Template 2: Demonstration configuration “od.partition”
|owner.od_employee (emp_no, emp_first_name, emp_last_name, emp_dept_no)||owner.od_employee !email@example.com_SID|
Activate the configuration on the source system.
SharePlex provides the ability to have the Post process call a PL/SQL transformation procedure (routine) instead of applying a SQL operation to the target database. This gives you the ability to manipulate the replicated data first.
For example, if the source and target tables are dissimilar in construction — as when a person’s first and last name are in one column in the source table but in separate columns in the target table — you can write a procedure to make the conversion. You can use transformation for other business requirements, as well, such as to convert datatypes, units of measurement, character sets, etc. Transformation routines also can be used instead of database triggers to reduce I/O overhead.
When you specify transformation for a table, Post takes no action on the replicated data; it simply passes data values to your procedure. This lets you control the destination of the data after it has been transformed. You can post to the target table and/or you can post to an alternate location. When writing your routine, it is your responsibility to include in your procedure the necessary SQL operations to either post the data to the target database or redirect it to an alternate location (or both).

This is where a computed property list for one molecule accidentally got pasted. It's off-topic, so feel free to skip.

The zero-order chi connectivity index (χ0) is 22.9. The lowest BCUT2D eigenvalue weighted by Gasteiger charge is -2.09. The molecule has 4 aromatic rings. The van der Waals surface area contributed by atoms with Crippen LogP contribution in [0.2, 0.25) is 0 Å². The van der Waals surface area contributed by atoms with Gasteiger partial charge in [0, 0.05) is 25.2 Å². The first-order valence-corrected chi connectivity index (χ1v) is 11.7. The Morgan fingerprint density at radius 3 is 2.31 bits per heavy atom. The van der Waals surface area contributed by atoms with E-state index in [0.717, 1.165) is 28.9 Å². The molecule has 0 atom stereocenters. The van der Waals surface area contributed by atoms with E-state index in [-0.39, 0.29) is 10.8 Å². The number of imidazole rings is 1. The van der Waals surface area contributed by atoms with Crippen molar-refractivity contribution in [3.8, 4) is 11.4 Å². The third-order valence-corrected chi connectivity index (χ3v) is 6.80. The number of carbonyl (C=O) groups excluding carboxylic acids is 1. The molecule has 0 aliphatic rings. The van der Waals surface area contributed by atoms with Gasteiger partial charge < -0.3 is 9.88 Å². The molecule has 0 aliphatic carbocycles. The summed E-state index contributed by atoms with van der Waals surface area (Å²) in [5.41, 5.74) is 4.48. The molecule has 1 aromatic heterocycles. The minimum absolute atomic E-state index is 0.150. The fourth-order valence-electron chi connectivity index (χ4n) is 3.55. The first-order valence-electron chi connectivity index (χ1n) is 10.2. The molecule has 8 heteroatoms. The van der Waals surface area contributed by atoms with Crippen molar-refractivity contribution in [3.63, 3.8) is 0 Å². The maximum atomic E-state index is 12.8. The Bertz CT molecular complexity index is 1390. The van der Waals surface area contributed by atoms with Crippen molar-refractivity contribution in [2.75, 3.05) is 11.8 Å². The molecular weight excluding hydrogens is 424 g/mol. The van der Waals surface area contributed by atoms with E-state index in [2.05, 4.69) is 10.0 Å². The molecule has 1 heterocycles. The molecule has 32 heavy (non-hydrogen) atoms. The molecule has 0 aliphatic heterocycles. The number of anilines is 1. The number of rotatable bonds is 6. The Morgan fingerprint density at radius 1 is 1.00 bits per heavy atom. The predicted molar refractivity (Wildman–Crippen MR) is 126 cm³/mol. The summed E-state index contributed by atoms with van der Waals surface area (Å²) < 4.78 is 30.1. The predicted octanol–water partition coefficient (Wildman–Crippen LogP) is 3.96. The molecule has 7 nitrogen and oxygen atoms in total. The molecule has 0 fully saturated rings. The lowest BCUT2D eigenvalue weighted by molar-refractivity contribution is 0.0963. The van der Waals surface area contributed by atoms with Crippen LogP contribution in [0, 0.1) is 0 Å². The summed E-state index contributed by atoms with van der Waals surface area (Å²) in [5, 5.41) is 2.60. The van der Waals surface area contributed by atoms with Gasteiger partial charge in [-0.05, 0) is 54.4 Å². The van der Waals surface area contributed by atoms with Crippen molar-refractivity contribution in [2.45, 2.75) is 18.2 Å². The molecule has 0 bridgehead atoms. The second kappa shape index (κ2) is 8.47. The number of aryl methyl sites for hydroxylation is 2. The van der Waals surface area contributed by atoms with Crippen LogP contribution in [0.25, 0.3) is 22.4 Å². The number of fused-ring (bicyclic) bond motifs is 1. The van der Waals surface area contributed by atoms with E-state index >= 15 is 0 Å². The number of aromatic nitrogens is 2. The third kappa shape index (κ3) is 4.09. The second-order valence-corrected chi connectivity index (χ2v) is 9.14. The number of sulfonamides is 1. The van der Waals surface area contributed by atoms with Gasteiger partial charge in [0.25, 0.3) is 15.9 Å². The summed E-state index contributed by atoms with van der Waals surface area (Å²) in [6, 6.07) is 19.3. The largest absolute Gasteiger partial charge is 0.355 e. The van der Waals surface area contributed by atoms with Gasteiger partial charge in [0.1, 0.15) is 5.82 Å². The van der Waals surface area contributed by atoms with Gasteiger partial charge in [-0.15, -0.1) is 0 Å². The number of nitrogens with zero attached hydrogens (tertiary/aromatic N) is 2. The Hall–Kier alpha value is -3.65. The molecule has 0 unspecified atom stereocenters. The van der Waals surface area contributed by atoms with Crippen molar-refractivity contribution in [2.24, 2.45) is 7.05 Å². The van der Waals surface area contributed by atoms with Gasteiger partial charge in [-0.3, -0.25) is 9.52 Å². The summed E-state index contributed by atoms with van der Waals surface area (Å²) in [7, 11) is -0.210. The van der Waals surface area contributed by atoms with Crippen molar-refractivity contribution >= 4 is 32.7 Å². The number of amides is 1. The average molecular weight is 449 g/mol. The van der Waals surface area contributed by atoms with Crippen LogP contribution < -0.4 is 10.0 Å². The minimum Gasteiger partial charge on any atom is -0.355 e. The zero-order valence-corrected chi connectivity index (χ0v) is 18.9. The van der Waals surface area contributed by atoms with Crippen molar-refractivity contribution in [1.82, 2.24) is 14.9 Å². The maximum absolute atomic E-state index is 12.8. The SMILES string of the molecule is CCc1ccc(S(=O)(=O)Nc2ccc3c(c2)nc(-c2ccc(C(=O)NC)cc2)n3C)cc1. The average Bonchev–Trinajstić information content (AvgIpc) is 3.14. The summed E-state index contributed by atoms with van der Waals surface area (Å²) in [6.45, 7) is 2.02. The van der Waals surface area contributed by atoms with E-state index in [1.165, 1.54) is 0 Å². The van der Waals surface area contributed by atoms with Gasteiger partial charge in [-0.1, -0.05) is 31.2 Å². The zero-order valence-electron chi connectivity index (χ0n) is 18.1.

In this demonstration, transformation procedures are provided that combine data replicated from two separate source tables, od_employee and od_salary into one target table named od_sales_emp_data.
If you ran previous demonstrations, run ora_cleansp (OraCleanSp on Windows systems) on both systems according to the instructions in “Running ora_cleansp” on page 139. This removes the queues from the previous demonstrations and deactivates the previous configuration.
Note: Prior to running ora_cleansp you must shutdown SharePlex. You can do this using the shutdown command in sp_ctrl.
Grant the demonstration user on the target system privilege to execute the sp_cr package, which was installed in the SharePlex schema when SharePlex was first installed.
SQL> grant execute on sp_cr to user_name
To direct SharePlex to call transformation routines instead of posting the SQL operations, you use the transformation.SID file (where SID is the ORACLE_SID of the target database). Post checks this file to determine if there is a transformation procedure that it must call. This file was installed with SharePlex in the data sub-directory in the SharePlex variable-data directory. Open this file on the target system in either the vi text editor (Unix and Linux) or WordPad (Windows).
Follow Template 3 below to create entries in the file, using the target tables and owners. Separate each column with at least a few spaces or a tab character. Substitute the correct owner names for the owner variables.
Template 3: Demonstration transformation.SID file
On the target system, enable the parameter:
Follow Template 4 below to create a configuration named od.transform on the source system that replicates the od_salary and od_employee tables.
Template 4: Demonstration configuration “od.transform”